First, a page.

10. Si says:

    Wasn’t there just recently an Avengers story where they wiped out Kang entirely? Something about Vision being immortal and stealing baby Kang or something?

  11. mark coale says:

    There are so many alternate versions of characters running around these days, you hardly need a Marvel version of Sliders anymore.

    I used to love them as a kid. Now, like everything else, it mainly seems overdone and watered down.

  12. Col_Fury says:

    Ah, Nick Fury…

    Nick Fury was the character that made me realize that all the Marvel characters existed in the same universe, because this guy with an eyepatch kept appearing in various books. Then I found out he was around in WWII, and I liked Captain America already, so I got into the idea that these two guys started out in the same place but one slept through all the intervening years and the other lived through it, and now they’re in different places attitude-wise. ALSO, Fury’s just this regular guy hanging out with all the super heroes, knew stuff he wasn’t supposed to know (Thor’s really Don Blake, Spider-Man’s really Peter Parker, etc.) and he’s The Boss. I always liked that.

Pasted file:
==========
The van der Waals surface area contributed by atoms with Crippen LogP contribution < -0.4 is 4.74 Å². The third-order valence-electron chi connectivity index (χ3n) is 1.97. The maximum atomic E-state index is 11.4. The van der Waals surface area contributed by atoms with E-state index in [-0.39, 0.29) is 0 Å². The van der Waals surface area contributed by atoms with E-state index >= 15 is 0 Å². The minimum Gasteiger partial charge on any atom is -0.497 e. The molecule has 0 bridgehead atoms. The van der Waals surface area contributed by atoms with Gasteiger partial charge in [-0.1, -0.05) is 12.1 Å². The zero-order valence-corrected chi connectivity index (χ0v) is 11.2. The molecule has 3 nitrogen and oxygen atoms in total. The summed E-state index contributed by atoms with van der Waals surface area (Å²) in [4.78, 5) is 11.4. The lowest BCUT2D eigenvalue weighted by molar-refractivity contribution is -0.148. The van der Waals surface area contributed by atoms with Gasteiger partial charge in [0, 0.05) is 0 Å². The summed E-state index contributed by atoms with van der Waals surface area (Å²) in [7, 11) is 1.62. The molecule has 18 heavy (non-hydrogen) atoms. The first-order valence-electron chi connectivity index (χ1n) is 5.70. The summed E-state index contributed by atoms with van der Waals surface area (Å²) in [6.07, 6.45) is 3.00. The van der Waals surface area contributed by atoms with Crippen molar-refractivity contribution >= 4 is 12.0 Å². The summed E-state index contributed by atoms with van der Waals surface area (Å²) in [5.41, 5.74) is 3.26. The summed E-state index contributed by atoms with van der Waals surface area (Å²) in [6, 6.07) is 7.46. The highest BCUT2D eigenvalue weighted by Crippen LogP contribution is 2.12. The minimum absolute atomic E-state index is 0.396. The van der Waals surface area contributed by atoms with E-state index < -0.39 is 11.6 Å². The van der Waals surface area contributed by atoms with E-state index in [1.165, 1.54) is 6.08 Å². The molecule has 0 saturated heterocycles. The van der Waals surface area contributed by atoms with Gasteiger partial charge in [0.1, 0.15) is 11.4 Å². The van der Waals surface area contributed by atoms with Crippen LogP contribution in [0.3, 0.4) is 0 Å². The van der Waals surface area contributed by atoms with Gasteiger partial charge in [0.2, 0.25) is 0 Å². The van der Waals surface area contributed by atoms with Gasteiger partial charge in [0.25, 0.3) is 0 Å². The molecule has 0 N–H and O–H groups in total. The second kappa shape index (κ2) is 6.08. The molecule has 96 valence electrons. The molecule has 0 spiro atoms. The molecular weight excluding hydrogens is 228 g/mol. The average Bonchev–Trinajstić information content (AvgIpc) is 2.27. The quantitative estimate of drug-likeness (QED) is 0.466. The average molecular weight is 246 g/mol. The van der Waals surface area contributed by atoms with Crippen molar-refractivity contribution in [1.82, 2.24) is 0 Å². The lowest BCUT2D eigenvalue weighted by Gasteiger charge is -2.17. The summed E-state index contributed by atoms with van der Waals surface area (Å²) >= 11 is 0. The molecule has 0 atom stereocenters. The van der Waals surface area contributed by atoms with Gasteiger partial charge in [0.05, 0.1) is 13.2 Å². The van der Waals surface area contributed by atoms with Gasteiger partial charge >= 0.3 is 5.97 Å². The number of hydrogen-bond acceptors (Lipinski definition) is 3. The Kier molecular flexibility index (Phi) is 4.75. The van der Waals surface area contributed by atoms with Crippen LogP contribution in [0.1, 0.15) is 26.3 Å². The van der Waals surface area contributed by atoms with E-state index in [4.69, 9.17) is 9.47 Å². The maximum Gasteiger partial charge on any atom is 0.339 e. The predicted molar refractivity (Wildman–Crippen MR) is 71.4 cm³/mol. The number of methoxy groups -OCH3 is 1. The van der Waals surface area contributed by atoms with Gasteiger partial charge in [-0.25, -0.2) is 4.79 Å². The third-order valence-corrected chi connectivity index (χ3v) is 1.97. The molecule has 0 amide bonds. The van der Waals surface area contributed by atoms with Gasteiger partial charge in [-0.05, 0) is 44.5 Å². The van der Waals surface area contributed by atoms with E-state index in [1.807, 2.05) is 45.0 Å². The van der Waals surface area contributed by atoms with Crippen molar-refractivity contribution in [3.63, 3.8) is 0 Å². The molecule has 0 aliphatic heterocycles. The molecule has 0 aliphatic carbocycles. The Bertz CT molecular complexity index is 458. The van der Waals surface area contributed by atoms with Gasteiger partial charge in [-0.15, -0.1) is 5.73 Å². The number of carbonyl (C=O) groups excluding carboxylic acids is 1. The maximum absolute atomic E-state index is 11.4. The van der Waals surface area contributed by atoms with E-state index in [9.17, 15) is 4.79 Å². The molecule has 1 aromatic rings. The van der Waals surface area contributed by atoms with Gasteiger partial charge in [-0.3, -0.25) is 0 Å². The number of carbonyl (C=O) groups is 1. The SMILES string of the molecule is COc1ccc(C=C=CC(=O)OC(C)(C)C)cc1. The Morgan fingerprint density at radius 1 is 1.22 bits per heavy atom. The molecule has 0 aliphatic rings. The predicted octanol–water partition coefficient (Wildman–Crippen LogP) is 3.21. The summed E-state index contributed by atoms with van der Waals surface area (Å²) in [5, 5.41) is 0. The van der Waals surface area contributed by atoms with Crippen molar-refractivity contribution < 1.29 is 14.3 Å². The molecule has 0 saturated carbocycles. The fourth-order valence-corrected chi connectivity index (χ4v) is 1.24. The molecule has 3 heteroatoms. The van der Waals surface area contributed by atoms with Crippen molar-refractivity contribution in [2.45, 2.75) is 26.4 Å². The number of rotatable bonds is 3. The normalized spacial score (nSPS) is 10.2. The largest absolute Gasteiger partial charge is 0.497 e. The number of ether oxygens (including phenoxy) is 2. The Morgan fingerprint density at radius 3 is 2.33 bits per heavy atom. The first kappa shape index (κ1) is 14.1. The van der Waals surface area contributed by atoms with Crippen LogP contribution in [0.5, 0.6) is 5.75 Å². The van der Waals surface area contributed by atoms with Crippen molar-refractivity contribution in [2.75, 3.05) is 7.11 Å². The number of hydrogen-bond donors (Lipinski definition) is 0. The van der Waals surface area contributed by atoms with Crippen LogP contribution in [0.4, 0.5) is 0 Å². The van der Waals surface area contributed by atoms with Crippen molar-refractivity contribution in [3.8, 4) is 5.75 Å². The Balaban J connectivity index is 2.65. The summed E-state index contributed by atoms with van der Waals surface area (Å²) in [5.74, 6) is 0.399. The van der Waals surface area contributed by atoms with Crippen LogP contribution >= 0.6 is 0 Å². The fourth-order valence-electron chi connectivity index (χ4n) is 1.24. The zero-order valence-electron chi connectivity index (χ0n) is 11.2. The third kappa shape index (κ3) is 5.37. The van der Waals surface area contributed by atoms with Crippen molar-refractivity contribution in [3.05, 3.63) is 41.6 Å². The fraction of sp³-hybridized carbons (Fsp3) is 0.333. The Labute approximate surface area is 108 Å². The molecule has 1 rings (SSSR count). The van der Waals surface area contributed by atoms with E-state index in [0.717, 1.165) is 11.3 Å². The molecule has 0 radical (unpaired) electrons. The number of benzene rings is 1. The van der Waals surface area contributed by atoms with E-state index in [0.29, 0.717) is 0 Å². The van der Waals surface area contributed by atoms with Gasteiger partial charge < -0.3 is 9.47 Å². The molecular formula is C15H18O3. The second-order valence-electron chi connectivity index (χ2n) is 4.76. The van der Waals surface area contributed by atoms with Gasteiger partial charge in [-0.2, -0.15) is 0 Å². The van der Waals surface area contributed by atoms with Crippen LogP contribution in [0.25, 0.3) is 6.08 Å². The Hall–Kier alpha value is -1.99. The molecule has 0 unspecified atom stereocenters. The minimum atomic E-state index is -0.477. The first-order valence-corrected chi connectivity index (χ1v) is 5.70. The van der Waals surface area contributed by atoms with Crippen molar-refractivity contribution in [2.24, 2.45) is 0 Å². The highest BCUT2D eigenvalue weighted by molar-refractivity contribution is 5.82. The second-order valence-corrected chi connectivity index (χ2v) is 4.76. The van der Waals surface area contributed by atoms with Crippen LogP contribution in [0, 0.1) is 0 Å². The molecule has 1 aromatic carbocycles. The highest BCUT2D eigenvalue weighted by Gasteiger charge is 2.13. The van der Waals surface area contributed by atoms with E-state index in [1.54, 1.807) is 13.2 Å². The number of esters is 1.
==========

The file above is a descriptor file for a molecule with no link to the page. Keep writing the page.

When Ultimate Nick Fury came around all the WWII stuff was jettisoned, but that was OK with me because he was still The Boss, you know?

    I just can’t seem to get into Nick Fury Jr. because he doesn’t have the history Fury Sr. does, he doesn’t know all the secrets and he’s not The Boss. He’s basically just another SHIELD agent who happens to look like Ultimate Nick Fury. His recent book by Robinson and Aco was pretty neat-o, though. Basically a six-issue long love letter to Steranko. 🙂

    I liked that status quo they had for a bit there, where Fury Sr. was behind the scenes and Fury Jr. was doing the running around, but hey. Nothing lasts forever, right?